Established in 1807, this beautiful estate first belonged to John Lincklaen. He was a Holland Land Company agent as well as the founder of Cazenovia, New York.
A friend and I enjoyed a private tour of the home and grounds when the flower garden was in full bloom. The carriage house had several antique carriages on exhibit, making it easy to imagine what it must have been like to ride one through town’s main streets back in the day. Website
There are special events held here throughout the year – check with the website for details. I plan to revisit during ‘Christmas at Lorenzo’ next winter.
9. Nibble Away at Jewett’s Cheese House
If you love cheese as much as I do, this is a must-stop when you visit Central New York.
Aged New York Cheddar is their specialty, and it shows. The family starts the process with 3-month-old NY Cheddar – supplied by the McCadam Cheese Company, located in Chateauguay, New York. It comes to them in 44-lb blocks. Stored in their refrigerated warehouse year after year, the family has one of the largest privately-owned Cheddar inventories in the Northeast; can you believe over 44,000 lbs?
I tried 6-month, 1-year, 3-year, 4, 5, and 6-year cheeses while there. I thought I’d love the most aged cheese the best, but my favorite cheddar cheeses were the three and 4-year.
Besides cheese sales, the shop stocks baking needs, nuts, health food items, and more. The most fun thing? The owners have named the aged cheeses after family members; Grandad, Granny, Old Mac were just a few. I took most of them home with me. Website
10. Relax at Ray Brother’s BBQ
Brothers Tucker and Colin opened this friendly BBQ restaurant in 2014, after spending several years gaining experience in the food industry. The two men decided they were most passionate about slow-cooked meats, meaning everything on the extensive menu is smoked over local woods anywhere from 5-14 hours.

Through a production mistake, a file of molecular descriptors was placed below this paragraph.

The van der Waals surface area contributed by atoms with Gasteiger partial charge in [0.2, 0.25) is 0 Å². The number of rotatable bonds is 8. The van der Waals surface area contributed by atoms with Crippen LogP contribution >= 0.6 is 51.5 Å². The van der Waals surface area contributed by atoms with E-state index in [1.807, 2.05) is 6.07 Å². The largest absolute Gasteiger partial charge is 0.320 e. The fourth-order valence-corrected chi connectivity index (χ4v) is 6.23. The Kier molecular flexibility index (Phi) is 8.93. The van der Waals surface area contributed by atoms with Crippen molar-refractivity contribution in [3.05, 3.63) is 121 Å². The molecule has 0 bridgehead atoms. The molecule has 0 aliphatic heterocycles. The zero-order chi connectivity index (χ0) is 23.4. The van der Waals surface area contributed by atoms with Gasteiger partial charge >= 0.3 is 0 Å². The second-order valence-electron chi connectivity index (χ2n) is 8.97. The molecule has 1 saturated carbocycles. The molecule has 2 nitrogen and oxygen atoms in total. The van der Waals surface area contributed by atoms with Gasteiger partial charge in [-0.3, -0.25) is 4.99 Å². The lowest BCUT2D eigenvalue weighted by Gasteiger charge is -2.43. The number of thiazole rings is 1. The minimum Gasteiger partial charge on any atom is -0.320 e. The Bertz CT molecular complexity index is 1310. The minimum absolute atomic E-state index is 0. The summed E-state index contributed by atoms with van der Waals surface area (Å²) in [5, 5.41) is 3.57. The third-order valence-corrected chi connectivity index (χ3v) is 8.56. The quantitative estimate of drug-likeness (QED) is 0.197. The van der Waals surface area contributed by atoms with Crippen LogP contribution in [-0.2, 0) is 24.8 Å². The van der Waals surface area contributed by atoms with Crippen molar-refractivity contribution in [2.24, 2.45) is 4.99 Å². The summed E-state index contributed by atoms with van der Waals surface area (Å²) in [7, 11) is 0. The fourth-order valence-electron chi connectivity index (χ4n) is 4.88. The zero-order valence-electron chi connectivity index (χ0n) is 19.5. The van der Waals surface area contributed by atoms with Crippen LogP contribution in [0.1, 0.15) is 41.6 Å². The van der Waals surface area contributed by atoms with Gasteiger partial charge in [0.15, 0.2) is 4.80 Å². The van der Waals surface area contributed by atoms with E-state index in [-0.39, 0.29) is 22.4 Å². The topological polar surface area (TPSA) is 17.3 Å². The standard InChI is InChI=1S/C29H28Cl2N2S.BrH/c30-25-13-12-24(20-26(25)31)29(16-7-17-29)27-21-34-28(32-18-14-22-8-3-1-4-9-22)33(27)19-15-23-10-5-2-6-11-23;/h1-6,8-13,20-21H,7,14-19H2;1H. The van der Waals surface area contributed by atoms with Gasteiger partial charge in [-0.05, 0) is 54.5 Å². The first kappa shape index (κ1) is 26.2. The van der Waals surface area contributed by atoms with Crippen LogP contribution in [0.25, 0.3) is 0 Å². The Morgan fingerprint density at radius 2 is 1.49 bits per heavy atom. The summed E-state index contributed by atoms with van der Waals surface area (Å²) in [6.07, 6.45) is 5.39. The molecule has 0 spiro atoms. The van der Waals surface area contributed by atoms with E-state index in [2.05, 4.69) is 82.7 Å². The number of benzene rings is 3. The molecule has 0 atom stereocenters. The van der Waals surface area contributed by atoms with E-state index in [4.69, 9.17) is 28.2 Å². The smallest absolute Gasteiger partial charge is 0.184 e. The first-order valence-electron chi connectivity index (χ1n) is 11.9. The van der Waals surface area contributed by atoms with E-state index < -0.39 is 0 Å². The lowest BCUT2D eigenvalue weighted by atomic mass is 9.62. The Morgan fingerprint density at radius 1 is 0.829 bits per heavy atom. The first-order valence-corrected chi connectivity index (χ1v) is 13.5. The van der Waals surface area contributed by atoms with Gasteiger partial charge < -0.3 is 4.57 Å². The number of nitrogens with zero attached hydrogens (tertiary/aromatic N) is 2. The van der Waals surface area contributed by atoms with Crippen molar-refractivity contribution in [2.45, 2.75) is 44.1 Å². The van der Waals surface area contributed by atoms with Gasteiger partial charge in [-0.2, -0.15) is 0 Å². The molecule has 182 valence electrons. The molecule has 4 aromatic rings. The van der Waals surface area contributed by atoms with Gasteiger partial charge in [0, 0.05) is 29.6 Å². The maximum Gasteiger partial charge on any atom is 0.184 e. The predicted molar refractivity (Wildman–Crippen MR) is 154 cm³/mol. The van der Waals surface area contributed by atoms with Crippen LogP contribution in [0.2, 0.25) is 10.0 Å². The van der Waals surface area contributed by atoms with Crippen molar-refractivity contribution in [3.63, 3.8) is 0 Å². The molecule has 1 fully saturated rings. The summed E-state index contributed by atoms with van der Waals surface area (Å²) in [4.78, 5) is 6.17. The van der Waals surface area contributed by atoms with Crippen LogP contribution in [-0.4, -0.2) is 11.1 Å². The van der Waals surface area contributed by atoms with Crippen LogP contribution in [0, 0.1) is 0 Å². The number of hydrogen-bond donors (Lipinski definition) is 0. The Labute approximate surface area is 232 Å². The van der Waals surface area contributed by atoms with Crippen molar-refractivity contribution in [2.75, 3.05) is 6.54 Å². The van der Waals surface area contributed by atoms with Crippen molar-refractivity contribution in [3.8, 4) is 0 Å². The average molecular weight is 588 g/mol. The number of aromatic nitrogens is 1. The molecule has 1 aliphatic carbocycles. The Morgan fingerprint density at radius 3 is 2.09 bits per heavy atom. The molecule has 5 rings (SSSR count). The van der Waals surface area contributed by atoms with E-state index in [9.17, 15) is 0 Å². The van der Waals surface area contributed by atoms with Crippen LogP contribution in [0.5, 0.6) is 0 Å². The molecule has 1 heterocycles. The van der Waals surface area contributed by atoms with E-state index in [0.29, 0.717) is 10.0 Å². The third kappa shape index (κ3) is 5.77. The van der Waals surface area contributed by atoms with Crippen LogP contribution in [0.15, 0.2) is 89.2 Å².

The day I visited, there was live music and a short wait to be seated – as it’s a first-come-first-serve eatery. Everyone was amiable; strangers soon became friends. The waitstaff was ready to make suggestions when I couldn’t make up my mind between several items offered.
Ray Brother’s BBQ isn’t hard to find, either; I’d rolled my car windows down and could smell the meat cooking from several blocks away. Can you say finger-licking-good?
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11. Family Fun at Critz Farms Brewing and Cider Company
I love family-owned businesses. And when they come with fresh, farm-sourced ingredients, using small-batch production for award-winning ales, ciders, and hard ciders, I love them even more.
Established in 1985, Critz Farm concentrates on diversified agriculture and a family entertainment focus. They grow a wide variety of crops, including apples, pumpkins, gourds, hops, barley, blueberries, and conifer trees.
Beginning in March every year, they welcome visitors who come to enjoy maple syrup celebrations, apple blossom festivals, pick-your-own-berry events, a fun fall festival, live music, and tastings – of course. They even have a playground for the young ones.
After enjoying an hour or so – drinking and eating outside at the picnic table area while listening to live music and chatting with new friends, I picked out blueberry jams, hard-ciders, several blocks of cheese, and small-batch handcrafted ales to buy and bring home.
12. Marvel over Chittenango Falls State Park
Talk about a waterfall! Madison County, New York has some beauties.
When I stepped out of my car, I could hear the rushing falls from quite a distance. Glacial sculpting over 400-million-year-old bedrock stuns any visitor with this cascading 167-foot picturesque waterfall its’ main attraction.
The winding trails leading to the bottom were open during my visit, and many interesting plants dotted the cleared pathways. Although I didn’t have my tripod with me, I was excited to use the footbridge railings at the bottom of the gorge to practice long-exposure photography while there.